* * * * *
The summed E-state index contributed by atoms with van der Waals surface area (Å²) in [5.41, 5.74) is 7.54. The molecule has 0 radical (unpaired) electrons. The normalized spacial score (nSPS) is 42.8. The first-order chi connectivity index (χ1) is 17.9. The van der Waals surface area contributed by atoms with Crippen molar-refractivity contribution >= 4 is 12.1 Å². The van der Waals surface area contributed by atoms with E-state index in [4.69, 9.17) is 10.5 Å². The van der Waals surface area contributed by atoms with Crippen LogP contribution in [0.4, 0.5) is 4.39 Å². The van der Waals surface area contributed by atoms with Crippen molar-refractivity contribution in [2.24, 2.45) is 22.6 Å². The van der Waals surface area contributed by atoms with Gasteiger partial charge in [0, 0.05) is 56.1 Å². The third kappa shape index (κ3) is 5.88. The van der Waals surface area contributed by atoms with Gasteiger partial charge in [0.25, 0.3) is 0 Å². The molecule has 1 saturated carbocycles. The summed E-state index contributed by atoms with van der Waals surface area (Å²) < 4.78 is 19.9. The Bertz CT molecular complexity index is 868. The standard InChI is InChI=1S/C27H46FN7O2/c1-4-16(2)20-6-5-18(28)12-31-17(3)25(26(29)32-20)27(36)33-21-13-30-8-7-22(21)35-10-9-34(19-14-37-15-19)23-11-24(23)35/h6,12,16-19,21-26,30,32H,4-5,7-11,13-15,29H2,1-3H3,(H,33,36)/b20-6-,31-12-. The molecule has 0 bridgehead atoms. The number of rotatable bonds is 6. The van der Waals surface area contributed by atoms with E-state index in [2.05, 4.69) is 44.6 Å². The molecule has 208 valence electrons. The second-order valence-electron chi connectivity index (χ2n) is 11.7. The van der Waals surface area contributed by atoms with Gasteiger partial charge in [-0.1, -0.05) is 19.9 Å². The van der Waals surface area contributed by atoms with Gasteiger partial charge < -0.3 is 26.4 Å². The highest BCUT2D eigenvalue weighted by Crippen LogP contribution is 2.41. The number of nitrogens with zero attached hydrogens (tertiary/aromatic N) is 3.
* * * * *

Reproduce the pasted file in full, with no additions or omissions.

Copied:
The summed E-state index contributed by atoms with van der Waals surface area (Å²) in [5.41, 5.74) is 7.54. The molecule has 0 radical (unpaired) electrons. The normalized spacial score (nSPS) is 42.8. The first-order chi connectivity index (χ1) is 17.9. The van der Waals surface area contributed by atoms with Crippen molar-refractivity contribution >= 4 is 12.1 Å². The van der Waals surface area contributed by atoms with E-state index in [4.69, 9.17) is 10.5 Å². The van der Waals surface area contributed by atoms with Crippen LogP contribution in [0.4, 0.5) is 4.39 Å². The van der Waals surface area contributed by atoms with Crippen molar-refractivity contribution in [2.24, 2.45) is 22.6 Å². The van der Waals surface area contributed by atoms with Gasteiger partial charge in [0, 0.05) is 56.1 Å². The third kappa shape index (κ3) is 5.88. The van der Waals surface area contributed by atoms with Gasteiger partial charge in [0.25, 0.3) is 0 Å². The molecule has 1 saturated carbocycles. The summed E-state index contributed by atoms with van der Waals surface area (Å²) < 4.78 is 19.9. The Bertz CT molecular complexity index is 868. The standard InChI is InChI=1S/C27H46FN7O2/c1-4-16(2)20-6-5-18(28)12-31-17(3)25(26(29)32-20)27(36)33-21-13-30-8-7-22(21)35-10-9-34(19-14-37-15-19)23-11-24(23)35/h6,12,16-19,21-26,30,32H,4-5,7-11,13-15,29H2,1-3H3,(H,33,36)/b20-6-,31-12-. The molecule has 0 bridgehead atoms. The number of rotatable bonds is 6. The van der Waals surface area contributed by atoms with E-state index in [2.05, 4.69) is 44.6 Å². The molecule has 208 valence electrons. The second-order valence-electron chi connectivity index (χ2n) is 11.7. The van der Waals surface area contributed by atoms with Gasteiger partial charge in [-0.1, -0.05) is 19.9 Å². The van der Waals surface area contributed by atoms with Gasteiger partial charge < -0.3 is 26.4 Å². The highest BCUT2D eigenvalue weighted by Crippen LogP contribution is 2.41. The number of nitrogens with zero attached hydrogens (tertiary/aromatic N) is 3.